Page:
Micronutrients and Marijuana plants

Micronutrients in marijuana plants

Bud without deficiencies

Bud without deficiencies

In this post we’ll focus on the group of micronutrients that marijuana plants need during their whole life cycle, emphasizing on their main functions and explaining how to resolve and prevent the appearing of deficiencies and/or excesses of these micro-elements.

Generally, if you use a substrate suitable for marijuana culture and a balanced fertilizer, your plants shouldn?t have any kind of excess or deficiency, although it?s always better to know about them to prevent further issues.

Micronutrients are those elements that cannabis plants need in small amounts when compared to macronutrients, which are needed in larger amounts. These elements are necessary for a correct development of the plant’s metabolism, since much of their vital functions couldn?t be performed without them.

Zinc deficiency and excess in marijuana plants

Zinc deficiency

Zinc deficiency

Zinc is a necessary element for cannabis plants because it directly interacts in the creation of the chlorophyll. It?s immediately related to the creation of auxins and growth hormones. It must be noticed that the zinc intake depends on the PH level of the substrate and the concentration of other nutrients. For example, a phosphorus excess affects the intake of zinc.

It?s absorbed by the plants in form of bivalent ion (Zn2+ ), being also easily absorbed from the epidermis and the branches. In soils with a very acid PH level, the roots can?t absorb Zinc and transfer it to the above-ground part of the plant, just as happens  with substrates exposed to low temperatures and a constant humidity caused by rains.

Deficiency Detection/Solution:

  • A zinc deficiency is detected by observing the appearance of  chlorosis on the youngest leaves of the plant. Small dots appear on the borders of the leaves, and the plants suffer a very slow development.
  • Abnormalities in the development of the leaves, which lengthen. Internodal distance reduction, the leaves tend to make rosettes.
  • To solve a Zinc deficiency we can wash the roots to relieve any type of nutrient lockout caused by another element. Then, use fast-assimilation fertilisers rich in macro and micro-elements.
  • If the deficiency is severe, spray zinc on the leaves for a greater assimilation by the plant.
  • Zinc excess causes a very rapid death to plants due to its high toxicity. Iron deficiency can also be caused by excess of zinc.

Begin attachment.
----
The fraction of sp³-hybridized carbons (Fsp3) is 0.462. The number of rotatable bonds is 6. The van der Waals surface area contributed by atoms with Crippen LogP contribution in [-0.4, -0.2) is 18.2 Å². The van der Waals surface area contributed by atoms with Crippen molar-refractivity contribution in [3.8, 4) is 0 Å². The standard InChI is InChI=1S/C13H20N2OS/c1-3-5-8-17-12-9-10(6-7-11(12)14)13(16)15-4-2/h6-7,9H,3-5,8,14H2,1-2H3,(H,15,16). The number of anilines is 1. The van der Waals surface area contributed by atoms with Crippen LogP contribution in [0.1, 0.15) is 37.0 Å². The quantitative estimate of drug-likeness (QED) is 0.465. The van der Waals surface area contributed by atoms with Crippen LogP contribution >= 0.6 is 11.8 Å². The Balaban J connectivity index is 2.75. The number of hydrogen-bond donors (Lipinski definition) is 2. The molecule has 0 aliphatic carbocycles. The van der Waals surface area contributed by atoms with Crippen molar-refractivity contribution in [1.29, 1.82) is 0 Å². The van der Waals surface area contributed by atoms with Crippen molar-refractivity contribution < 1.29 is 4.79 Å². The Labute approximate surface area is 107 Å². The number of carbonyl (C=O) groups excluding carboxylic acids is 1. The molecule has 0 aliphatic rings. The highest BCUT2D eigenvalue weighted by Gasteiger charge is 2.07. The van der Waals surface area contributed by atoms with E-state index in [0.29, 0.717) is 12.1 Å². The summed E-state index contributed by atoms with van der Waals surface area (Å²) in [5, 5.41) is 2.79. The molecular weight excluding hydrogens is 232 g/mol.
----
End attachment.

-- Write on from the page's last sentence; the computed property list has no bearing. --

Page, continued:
Solution to zinc excess: The solution to zinc excess is washing the roots with water and a flushing product, with stable PH. In this way, we clean the substrate so we can start a slight and complete fertilizing schedule with macro and micro-elements.

Boron deficiency and excess in cannabis plants

Boron and marijuana

Boron and marijuana

Boron is a nutrient necessary for the development of many of the physiological functions of marijuana plants, as the formation of the cell wall. This element moves very difficultly through the plant, so deficiencies can be easily observed in the youngest shoots of the plants. However, when Boron is correctly absorbed the younger leaves have twice the amount of this element than the older ones.

Boron is absorbable by the plant only with a stable PH level from 5.0 to 7.0 points. It helps on the stability of other elements – avoiding for example calcium deficiencies – and contributes hormonal processes, such as bloom and developement of the buds. Female flowers facilitate the entry of pollen, achieving a better pollination and seed production.

The excesses of other nutrients, as in the case of the nitrogen, will cause a Boron lockout that translates into a deficiency of this element, what means that even if there is boron in the substrate, it won’t be available for the plants.

Deficiency Detection/Solution:

  • Abnormal growth of the young shoots, roots become swollen and stop growing. Burn dots on the leaves of the plants that could be confused with the typical heat burns caused by HPS bulbs . It develops necrosis between the veins; roots become soft, thus facilitating the appearance of harmful fungi. Leaves increase in thickness, developing chlorosis and necrosis.
  • A high calcium concentration causes calcium borate, hardly absorbable by plants.
  • An excess of organic matter causes boron retention in complex forms, which release it very slowly.
  • On sandy substrates with abundance of water, a deficiency can appear due to the ease with which boron is washed from the substrate.
  • In cases of severe drought these elements rise to the substrate by capillarity towards the surface, what makes them inaccessible for the roots.
  • To treat the boron deficiency add a tablespoon of boric acid for every 4 litres of water, or use chelated fertilisers rich in boron.
  • An excess of boron causes yellowing of the leaves. The borders turn brown and necrotic, advancing toward the middle of the leaf. There are insecticides which contain high concentrations of boric acid, so avoid spraying these insecticides on the substrate.

Solution to boron excess: To solve the excess, wash the roots with a stable ph of 6.0, using three times the amount of water than the capacity of the plant pot.

Sulphur deficiency and excess in marijuana plants

Sulphur and Marijuana

Sulphur and Marijuana

A sulphur deficiency is very rare in marijuana crops if a balanced substrate is used. Still, it can be common in poor soils.